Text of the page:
Bumble bee  The "Bumble Bee" is a big, hairy, black and yellow bee whose size can range from 3/4 inch to 1 1/2 inch. This insect is often mistaken for a carpenter bee, which closely resembles the bumble bee in appearance.  Carpenter bees have a shiny and smooth abdomen as opposed to the fuzzy abdomen seen on a bumble bee.


There are over 200 types of Bumble bees in the world. Fifty different types can be found in North America. Each different species will have its own preference to types of nectar and prefers different flowers.

The bumble bee is an important, beneficial insect. They pollinate plants and flowers as they forage for food.  To gardeners, it is a welcome sight to see these large, flying insects carrying large loads of pollen, flying into and around their flower beds and gardens.  While busy searching for food (and at the same time, pollinating plants) bumble bees are rarely a problem when in close proximity to humans. They will actually (in most cases) go out of their way to avoid human contact.  Bumble bees will, however, defend themselves if they sense that they are cornered and cannot escape.  Most of the time they will fly away from danger but will sting if they are under duress.


Bumble bees have very few predators in nature.  Skunks are their largest and most destructive predator.  Skunks are omnivores that will eat insects, rodents, reptiles, small mammals, worms, eggs, fish, fruit, and plants.  When they locate a bumble bee nest, skunks help themselves to bee larvae and adult insects.  They ignore the pain of bee stings to get to their preferred foods.


The queen bumble bee comes out of hibernation every spring to find a new spot to build her nest and start a new colony. This queen bee was fertilized the previous season and has managed to live through the winter months.

The same nesting spot (from previous seasons) are rarely used. A suitable place for nesting is usually on the ground, beneath a flat object.  An old mouse hole or similar hole in the ground is preferred if it is underneath an old tarp, flat stone or man made objects such as a deck.  The hole chosen by the queen bee is first padded by pieces of vegetation such as dry grass or moss.


It is in this padded underground hole that the fertilized queen bumble bee lays her eggs and begins collecting nectar for her soon to hatch grubs.  On the grubs emerge from their eggs, the queen bumble bee spins a protective silk cocoon for each grub.  It is from this first batch of larvae that 5 to 20 daughters emerge. These daughters of the queen bumble bee are workers who begin immediately start working on building the colony. The queen bee will continue to lay eggs for the remainder of the summer season. The workers work tirelessly to build the colony, collect nectar for the young and also to provide protection for the colony. The first batch (or hatching) of bumble bee workers are smaller than their sisters who will emerge later on when the colony grows larger and healthier. The queen bee uses her energy to begin the nest and this energy (as well as time) is spread thin as she is the sole worker for the new colony.  As the colony grows, the eggs and larvae are given more attention and food simply because there are many workers that share the work load.  It is at this point in time that larger bumble bees are seen.


Bumble bees are often first noticed (in the area of the nest) when this activity of guarding the nest and pollen collecting begins.  The worker bees are focused only on their job and will not go out of their way to sting people.  It is only if people get too close to their nest or threaten them when bumble bees will sting.  Bumble bees do not die after stinging, as do some other stinging insects.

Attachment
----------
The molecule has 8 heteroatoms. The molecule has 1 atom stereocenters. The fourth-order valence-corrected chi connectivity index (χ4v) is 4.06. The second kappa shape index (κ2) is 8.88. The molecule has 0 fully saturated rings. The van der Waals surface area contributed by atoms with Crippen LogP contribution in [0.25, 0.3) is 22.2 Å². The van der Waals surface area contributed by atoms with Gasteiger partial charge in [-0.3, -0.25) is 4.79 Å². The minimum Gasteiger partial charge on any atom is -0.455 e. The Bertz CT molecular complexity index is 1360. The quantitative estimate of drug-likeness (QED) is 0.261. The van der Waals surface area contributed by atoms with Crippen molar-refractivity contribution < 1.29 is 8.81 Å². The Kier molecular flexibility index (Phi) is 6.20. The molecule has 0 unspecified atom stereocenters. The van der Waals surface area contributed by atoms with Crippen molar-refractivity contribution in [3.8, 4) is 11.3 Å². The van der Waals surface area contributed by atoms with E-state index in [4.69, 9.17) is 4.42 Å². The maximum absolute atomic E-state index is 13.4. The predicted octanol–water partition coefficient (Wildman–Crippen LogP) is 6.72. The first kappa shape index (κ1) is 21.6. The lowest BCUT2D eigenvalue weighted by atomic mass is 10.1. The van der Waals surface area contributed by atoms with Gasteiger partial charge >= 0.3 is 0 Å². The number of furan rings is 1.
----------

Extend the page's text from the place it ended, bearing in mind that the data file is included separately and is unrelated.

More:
Towards late summer, the queen will start to produce drones and young queens. The young queens are fertilized by the drones, then fly off to hibernate.  Hibernation usually takes place in dry protected areas such as loose bark.  The colony's remaining drones and workers stay in the colony and die during the winter season. The young queens start new colonies in the spring of the year.  As mentioned above, bumble bees do not use the same nest though they may nest in an area close by to the original bee nest.


Bumble bees are very important, beneficial insects that pollinate plants and flowers. Their activity in your gardens are desirable but allowing them to nest in areas where children and pets frequent or where you garden is not desirable. When adults, children or pets frequent an area where bumble bees have made their nests, the beneficial bumble bee can become a pest. A disturbed nest is an unhappy and angry nest! Although skunks can tolerate a bee's sting (or multiple stings) while collecting food, other animals cannot tolerate the sting. Dogs are often on the receiving end of angry bees. A dog's curiosity can get it into trouble with stinging insects. While investigating the activity of a nest, dogs usually get stung on their face and (most of the time) their snout and nose are easy targets for the bees. When the dog investigates the sounds and activities of a bumble bee nest they are usually attacked on facial areas, resulting in painful stings accompanied by large swelling at the site of the sting.The size of the swelling can be alarming, simply because there is very little muscle or fat on most dogs' face and muzzle area. To prevent bees from becoming a stinging pest, take action to remove possible nesting sites that would put a new colony in close proximity with children and adults that frequent certain parts of the property.


As beneficial as bumble bees are, they are indeed a pest when the location of their nest causes stings to people.




$ 50           Gulf Coast Pest Control


                       Bee - Removal



Offer good in initial service only. Cannot be combined with any other coupon or offer. Please mention this add or present coupon at time of service. Coupons can be used only once. One coupon or offer per customer. Coupons are  non- transferable. Coupons can only be redeemed in person and cannot be redeemed for cash.




Service areas:



West Houston, Southwest Houston, Texas, Fort bend County, Sugar land TX, Katy TX, Sugarland TX, Missouri City TX, Stafford TX, Richmond Texas, Bellaire TX